Eating is like going on an adventure!
That’s exactly the best description when talking about a Michelin-starred restaurant with a very “unique” name – KOKS. This is known as the Michelin-starred restaurant in the most remote place in the world. Diners not only have to spend a sum of up to hundreds of USD, but also have to overcome a long and hard way to have a delicious meal.
To get to KOKS, you must first take a plane to the Faroe Islands, an archipelago of Denmark, 321km north of Scotland, in the frigid North Atlantic.
When you arrive on the island, you drive along the winding, narrow roads through the landscape like in the movie “Lord of the Rings”. And yet, you have to go through a tunnel under the sea to reach the edge of the deserted Lake Leynavatn.
The most remote restaurant in the world – KOKS.
From there, you have to leave the car to climb into the back seat of a Land Rover dedicated to moving on rocky slopes to the final destination: an isolated wooden house. That’s where the KOKS restaurant is located – the most remote Michelin-starred restaurant in the world. In Faroese, KOKS means a flirt, or someone who pursues perfection for something.
However, it seems that the distance is still not “epic” enough. On February 23, the restaurant’s head chef, Poul Andreas Ziska, decided to move KOKS to Greenland for the summers of 2022 and 2023, while the Faroe island facility was under repair.
The Faroe Islands, an archipelago more than 300km north of Scotland, have an area of more than 1,000km2, sparsely populated with more than 50,000 people and 70,000 sheep.
Specifically, the restaurant is located at the Ilimanaq Lodge resort, a 40-minute boat ride across the bay from Ilulissat, a town famous for its icebergs. This is the first time a Michelin restaurant has been present in Greenland.
Getting there doesn’t get any easier than going to the Faroe Islands. Visitors will have to fly from Denmark or Iceland to Ilulissat airport, then take the train for about half an hour to get to Ilimanaq. The restaurant, which can only accommodate 30 guests, is open from mid-June to mid-September in 2022 and 2023.
Exquisite dishes that are rarely found anywhere else
KOKS is run by a team of 20 people, including chefs and service staff. each comes from a different country. In 2017, this restaurant achieved one Michelin star and in 2019 another one.
Besides its special remote location, KOKS always attracts the curiosity of visitors from far and wide with an experiential menu consisting of 17-20 dishes inspired by Norwegian cuisine. The dishes here emphasize sustainable harvesting and traditional techniques such as fermentation.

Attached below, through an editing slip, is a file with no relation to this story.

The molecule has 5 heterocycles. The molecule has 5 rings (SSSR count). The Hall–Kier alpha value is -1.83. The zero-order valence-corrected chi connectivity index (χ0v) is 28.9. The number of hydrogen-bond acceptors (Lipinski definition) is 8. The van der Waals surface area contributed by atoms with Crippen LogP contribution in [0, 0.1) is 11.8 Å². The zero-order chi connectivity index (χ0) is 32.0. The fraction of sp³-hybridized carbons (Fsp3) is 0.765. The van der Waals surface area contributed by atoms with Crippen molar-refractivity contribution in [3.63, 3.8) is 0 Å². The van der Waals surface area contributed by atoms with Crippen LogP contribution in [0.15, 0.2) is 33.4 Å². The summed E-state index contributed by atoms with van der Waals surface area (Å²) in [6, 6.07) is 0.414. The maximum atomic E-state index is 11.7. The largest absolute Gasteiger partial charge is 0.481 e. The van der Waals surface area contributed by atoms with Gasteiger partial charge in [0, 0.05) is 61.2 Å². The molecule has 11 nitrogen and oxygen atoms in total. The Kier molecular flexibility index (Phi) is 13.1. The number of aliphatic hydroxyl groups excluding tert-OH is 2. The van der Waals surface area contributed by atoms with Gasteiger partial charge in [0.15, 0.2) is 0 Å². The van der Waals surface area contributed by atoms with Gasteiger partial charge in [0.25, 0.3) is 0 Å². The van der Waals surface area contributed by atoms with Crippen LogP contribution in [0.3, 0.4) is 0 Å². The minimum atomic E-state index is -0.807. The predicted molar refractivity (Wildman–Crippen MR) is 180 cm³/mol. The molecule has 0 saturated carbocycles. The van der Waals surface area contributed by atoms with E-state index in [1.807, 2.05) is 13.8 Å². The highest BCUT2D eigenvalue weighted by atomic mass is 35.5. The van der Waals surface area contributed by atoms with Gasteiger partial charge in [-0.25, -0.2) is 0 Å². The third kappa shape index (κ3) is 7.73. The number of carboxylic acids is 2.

Fermented lamb, a specialty of the Faroese. “Fermented foods are probably the most important cultural heritage we have,” says Johannes Jensen, the entrepreneur behind KOKS.
KOKS often uses local or home-grown ingredients such as wild berries, flowers, herbs, seafood, lamb, sea urchins, etc. According to chef Poul Andrias Ziska, the menu focuses on flavor. original and pure taste of the ocean.
Raw ingredients are always at the core of KOKS dishes. Chef and founder of KOKS – Leif Sørensen – said that he wants to introduce diners to the finest ingredients of the Faroe Islands and refine dishes that make anyone who enjoys it, “remember it forever”. .
Skerpikjet – fermented and dried lamb – served with reindeer moss and mushrooms.
The terrain and climate make it difficult to grow vegetables on the Faroe Islands, and the people here do not traditionally eat shellfish in their waters, but often export most of their catch to other countries. European neighbors in the Southeast.
Instead, the traditional local diet consists mainly of cod, whale, seabird eggs and dried lamb with a pungent odor, processed without salt.
Ziska, who was Leif Sørensen’s sous chef until taking over the restaurant in 2014, has developed a menu of more than 17 courses. “We work very hard on the clean, pure taste of the ocean,” he says. “We wanted to highlight that purity with the fermented flavors of the island’s traditions.” .
Dishes such as sausages (a tubular dish made from the intestines of animals, stuffed with a mixture of blood and spices…) with smoked whale hearts, beef Wellington and Blueberry dessert with sea lettuce helped KOKS win its second Michelin star in 2019.